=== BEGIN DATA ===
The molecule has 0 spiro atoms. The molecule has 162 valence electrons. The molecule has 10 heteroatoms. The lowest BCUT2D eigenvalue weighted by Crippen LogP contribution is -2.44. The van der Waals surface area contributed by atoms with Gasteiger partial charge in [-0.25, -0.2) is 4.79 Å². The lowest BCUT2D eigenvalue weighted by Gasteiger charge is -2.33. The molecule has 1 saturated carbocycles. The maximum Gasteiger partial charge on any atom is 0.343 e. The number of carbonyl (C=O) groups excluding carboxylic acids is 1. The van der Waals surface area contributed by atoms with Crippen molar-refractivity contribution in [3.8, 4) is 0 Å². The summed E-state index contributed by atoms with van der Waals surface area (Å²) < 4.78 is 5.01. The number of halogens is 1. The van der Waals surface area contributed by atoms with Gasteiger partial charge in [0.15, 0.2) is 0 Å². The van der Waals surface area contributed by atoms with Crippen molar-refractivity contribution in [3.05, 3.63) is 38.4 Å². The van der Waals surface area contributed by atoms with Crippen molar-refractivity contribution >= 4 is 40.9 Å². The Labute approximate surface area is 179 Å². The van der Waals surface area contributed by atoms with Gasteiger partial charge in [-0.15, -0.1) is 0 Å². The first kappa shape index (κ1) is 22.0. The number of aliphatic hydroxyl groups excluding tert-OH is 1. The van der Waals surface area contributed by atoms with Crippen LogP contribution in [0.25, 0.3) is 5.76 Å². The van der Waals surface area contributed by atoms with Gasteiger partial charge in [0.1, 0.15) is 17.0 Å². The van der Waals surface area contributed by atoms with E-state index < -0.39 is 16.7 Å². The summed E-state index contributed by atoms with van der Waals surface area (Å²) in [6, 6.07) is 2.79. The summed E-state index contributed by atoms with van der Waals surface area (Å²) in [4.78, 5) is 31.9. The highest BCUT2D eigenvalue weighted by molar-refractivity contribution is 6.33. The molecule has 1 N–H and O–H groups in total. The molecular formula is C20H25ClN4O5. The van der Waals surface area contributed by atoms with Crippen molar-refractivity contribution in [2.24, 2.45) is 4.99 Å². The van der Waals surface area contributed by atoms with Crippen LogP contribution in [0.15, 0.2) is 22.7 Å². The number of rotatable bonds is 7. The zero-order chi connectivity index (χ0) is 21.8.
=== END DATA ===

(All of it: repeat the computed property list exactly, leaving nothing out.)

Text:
The molecule has 0 spiro atoms. The molecule has 162 valence electrons. The molecule has 10 heteroatoms. The lowest BCUT2D eigenvalue weighted by Crippen LogP contribution is -2.44. The van der Waals surface area contributed by atoms with Gasteiger partial charge in [-0.25, -0.2) is 4.79 Å². The lowest BCUT2D eigenvalue weighted by Gasteiger charge is -2.33. The molecule has 1 saturated carbocycles. The maximum Gasteiger partial charge on any atom is 0.343 e. The number of carbonyl (C=O) groups excluding carboxylic acids is 1. The van der Waals surface area contributed by atoms with Crippen molar-refractivity contribution in [3.8, 4) is 0 Å². The summed E-state index contributed by atoms with van der Waals surface area (Å²) < 4.78 is 5.01. The number of halogens is 1. The van der Waals surface area contributed by atoms with Gasteiger partial charge in [0.15, 0.2) is 0 Å². The van der Waals surface area contributed by atoms with Crippen molar-refractivity contribution in [3.05, 3.63) is 38.4 Å². The van der Waals surface area contributed by atoms with Crippen molar-refractivity contribution >= 4 is 40.9 Å². The Labute approximate surface area is 179 Å². The van der Waals surface area contributed by atoms with Gasteiger partial charge in [-0.15, -0.1) is 0 Å². The first kappa shape index (κ1) is 22.0. The number of aliphatic hydroxyl groups excluding tert-OH is 1. The van der Waals surface area contributed by atoms with Crippen LogP contribution in [0.25, 0.3) is 5.76 Å². The van der Waals surface area contributed by atoms with Gasteiger partial charge in [0.1, 0.15) is 17.0 Å². The van der Waals surface area contributed by atoms with E-state index < -0.39 is 16.7 Å². The summed E-state index contributed by atoms with van der Waals surface area (Å²) in [6, 6.07) is 2.79. The summed E-state index contributed by atoms with van der Waals surface area (Å²) in [4.78, 5) is 31.9. The highest BCUT2D eigenvalue weighted by molar-refractivity contribution is 6.33. The molecule has 1 N–H and O–H groups in total. The molecular formula is C20H25ClN4O5. The van der Waals surface area contributed by atoms with Crippen molar-refractivity contribution in [2.24, 2.45) is 4.99 Å². The van der Waals surface area contributed by atoms with Crippen LogP contribution in [0.15, 0.2) is 22.7 Å². The number of rotatable bonds is 7. The zero-order chi connectivity index (χ0) is 21.8.